New technology has driven a host of dramatic changes to our working lives since the 1990s, and this will continue perhaps even more rapidly in the decade ahead.

When I founded Rainbow Communications in 1998 with Martin Hamill, we had a vision for change, to harness the powers which the fast-evolving telecoms marketplace could bring to thousands of local businesses in Northern Ireland – and we’re proud to work with many of our largest well-known companies and those forging a new and exciting path in niche, innovative firms located right across the island and beyond.

But I wasn’t starting from scratch. With a background in engineering, I’d always been interested in ‘phones’ – starting out as an apprentice at Belfast-based Telephone Rentals way back in the day before taking over as general manager in 1983.

In 1988 the company was taken over by Mercury Communications, one of the first organisations to challenge BT’s monopoly of the market.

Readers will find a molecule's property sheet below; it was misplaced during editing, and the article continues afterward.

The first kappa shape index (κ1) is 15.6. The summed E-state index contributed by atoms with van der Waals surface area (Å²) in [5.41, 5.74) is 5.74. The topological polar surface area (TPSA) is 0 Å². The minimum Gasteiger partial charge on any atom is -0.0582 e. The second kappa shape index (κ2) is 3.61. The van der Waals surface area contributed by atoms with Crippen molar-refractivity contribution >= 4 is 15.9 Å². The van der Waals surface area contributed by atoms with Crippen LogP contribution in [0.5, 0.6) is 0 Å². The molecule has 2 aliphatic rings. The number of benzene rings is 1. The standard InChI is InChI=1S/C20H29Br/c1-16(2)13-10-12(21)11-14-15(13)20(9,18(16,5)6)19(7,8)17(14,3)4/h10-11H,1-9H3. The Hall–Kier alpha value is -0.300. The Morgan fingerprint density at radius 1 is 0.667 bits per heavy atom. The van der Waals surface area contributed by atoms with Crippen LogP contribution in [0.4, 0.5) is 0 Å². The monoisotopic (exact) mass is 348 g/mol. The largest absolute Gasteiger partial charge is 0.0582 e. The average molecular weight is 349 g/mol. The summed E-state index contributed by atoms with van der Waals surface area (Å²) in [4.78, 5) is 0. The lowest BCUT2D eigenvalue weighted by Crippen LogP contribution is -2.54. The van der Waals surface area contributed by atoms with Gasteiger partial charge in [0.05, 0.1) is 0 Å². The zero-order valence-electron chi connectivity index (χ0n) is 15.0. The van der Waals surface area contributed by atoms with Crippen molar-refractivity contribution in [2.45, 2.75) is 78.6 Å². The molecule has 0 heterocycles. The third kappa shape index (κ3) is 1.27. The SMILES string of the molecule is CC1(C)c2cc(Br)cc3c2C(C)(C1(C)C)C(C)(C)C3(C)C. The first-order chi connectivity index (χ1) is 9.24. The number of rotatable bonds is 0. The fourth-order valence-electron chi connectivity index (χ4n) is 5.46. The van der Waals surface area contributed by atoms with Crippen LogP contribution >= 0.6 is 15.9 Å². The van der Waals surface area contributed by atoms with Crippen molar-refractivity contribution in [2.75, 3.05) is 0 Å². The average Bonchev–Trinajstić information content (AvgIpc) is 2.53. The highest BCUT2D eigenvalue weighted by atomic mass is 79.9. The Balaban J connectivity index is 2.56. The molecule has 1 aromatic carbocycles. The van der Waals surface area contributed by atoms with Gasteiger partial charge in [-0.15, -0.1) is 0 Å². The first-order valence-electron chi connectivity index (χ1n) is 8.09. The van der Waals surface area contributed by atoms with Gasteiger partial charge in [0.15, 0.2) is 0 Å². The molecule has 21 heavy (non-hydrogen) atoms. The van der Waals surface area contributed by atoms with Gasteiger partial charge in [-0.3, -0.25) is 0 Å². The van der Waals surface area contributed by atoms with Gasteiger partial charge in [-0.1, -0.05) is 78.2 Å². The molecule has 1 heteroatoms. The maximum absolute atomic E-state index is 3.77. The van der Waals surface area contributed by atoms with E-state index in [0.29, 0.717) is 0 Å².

In 1995, I formed TSI (Ireland) and in 1996 was concurrently appointed the head of Orange in Northern Ireland. TSI became Rainbow Telecoms in 1998 after Martin Hamill and I jointly purchased the company, a former colleague at Telephone Rentals, and the rest, as they say, is history.

In establishing Rainbow in that pivotal year, both of us felt that there was a much-needed gap in the market that we could utilise – to offer all our business customers a choice and provide cut-price calls by working with a variety of network suppliers.

After two years as TSI (Ireland), together we rebranded the company to Rainbow Telecoms and we worked with a team of five people out of the Dundonald Enterprise Centre on the outskirts of Belfast providing lines and call services.

Since then, we grew our team to more than 100 and we adapted our services to bring unified, integrated communications to businesses by embracing the cloud and a suite of new products and services that would guarantee continuity and quality remote working for everyone.

Rainbow Communications evolved as quickly as the technology around us changed, making fiction a reality and bringing new efficiencies, cost-savings and productivity gains for forward-looking and ambitious SMEs.